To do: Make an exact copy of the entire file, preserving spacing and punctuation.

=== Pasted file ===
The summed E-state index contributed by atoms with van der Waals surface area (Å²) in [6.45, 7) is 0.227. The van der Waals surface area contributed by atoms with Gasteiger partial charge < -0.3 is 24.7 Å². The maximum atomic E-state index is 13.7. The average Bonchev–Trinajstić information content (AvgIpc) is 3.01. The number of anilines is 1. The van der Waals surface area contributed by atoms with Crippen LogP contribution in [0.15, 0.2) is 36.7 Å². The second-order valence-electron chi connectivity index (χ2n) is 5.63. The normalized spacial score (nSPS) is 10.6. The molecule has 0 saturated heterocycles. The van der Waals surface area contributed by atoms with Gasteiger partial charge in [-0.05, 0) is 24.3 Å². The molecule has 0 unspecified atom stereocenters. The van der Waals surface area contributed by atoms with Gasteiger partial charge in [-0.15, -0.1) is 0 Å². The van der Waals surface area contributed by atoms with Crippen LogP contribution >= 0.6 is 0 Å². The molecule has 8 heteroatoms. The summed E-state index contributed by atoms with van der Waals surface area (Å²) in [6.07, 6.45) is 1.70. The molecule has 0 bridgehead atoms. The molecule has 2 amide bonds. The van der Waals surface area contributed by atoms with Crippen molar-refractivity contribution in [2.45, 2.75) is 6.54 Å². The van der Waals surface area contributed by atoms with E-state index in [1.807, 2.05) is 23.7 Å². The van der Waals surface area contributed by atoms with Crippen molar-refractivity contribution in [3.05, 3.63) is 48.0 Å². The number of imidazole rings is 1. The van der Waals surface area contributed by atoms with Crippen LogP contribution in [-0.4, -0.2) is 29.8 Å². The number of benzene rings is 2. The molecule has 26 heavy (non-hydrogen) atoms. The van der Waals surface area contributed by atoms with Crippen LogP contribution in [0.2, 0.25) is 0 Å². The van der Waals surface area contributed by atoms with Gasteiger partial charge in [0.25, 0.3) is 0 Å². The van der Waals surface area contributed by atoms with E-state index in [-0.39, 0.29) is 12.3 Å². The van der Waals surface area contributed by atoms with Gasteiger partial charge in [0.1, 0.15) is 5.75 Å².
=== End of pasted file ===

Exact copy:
The summed E-state index contributed by atoms with van der Waals surface area (Å²) in [6.45, 7) is 0.227. The van der Waals surface area contributed by atoms with Gasteiger partial charge < -0.3 is 24.7 Å². The maximum atomic E-state index is 13.7. The average Bonchev–Trinajstić information content (AvgIpc) is 3.01. The number of anilines is 1. The van der Waals surface area contributed by atoms with Crippen LogP contribution in [0.15, 0.2) is 36.7 Å². The second-order valence-electron chi connectivity index (χ2n) is 5.63. The normalized spacial score (nSPS) is 10.6. The molecule has 0 saturated heterocycles. The van der Waals surface area contributed by atoms with Gasteiger partial charge in [-0.05, 0) is 24.3 Å². The molecule has 0 unspecified atom stereocenters. The van der Waals surface area contributed by atoms with Gasteiger partial charge in [-0.15, -0.1) is 0 Å². The van der Waals surface area contributed by atoms with Crippen LogP contribution >= 0.6 is 0 Å². The molecule has 8 heteroatoms. The summed E-state index contributed by atoms with van der Waals surface area (Å²) in [6.07, 6.45) is 1.70. The molecule has 0 bridgehead atoms. The molecule has 2 amide bonds. The van der Waals surface area contributed by atoms with Crippen molar-refractivity contribution in [2.45, 2.75) is 6.54 Å². The van der Waals surface area contributed by atoms with E-state index in [1.807, 2.05) is 23.7 Å². The van der Waals surface area contributed by atoms with Crippen molar-refractivity contribution in [3.05, 3.63) is 48.0 Å². The number of imidazole rings is 1. The van der Waals surface area contributed by atoms with Crippen LogP contribution in [-0.4, -0.2) is 29.8 Å². The number of benzene rings is 2. The molecule has 26 heavy (non-hydrogen) atoms. The van der Waals surface area contributed by atoms with Crippen LogP contribution in [0.2, 0.25) is 0 Å². The van der Waals surface area contributed by atoms with Gasteiger partial charge in [0.25, 0.3) is 0 Å². The van der Waals surface area contributed by atoms with E-state index in [-0.39, 0.29) is 12.3 Å². The van der Waals surface area contributed by atoms with Gasteiger partial charge in [0.1, 0.15) is 5.75 Å².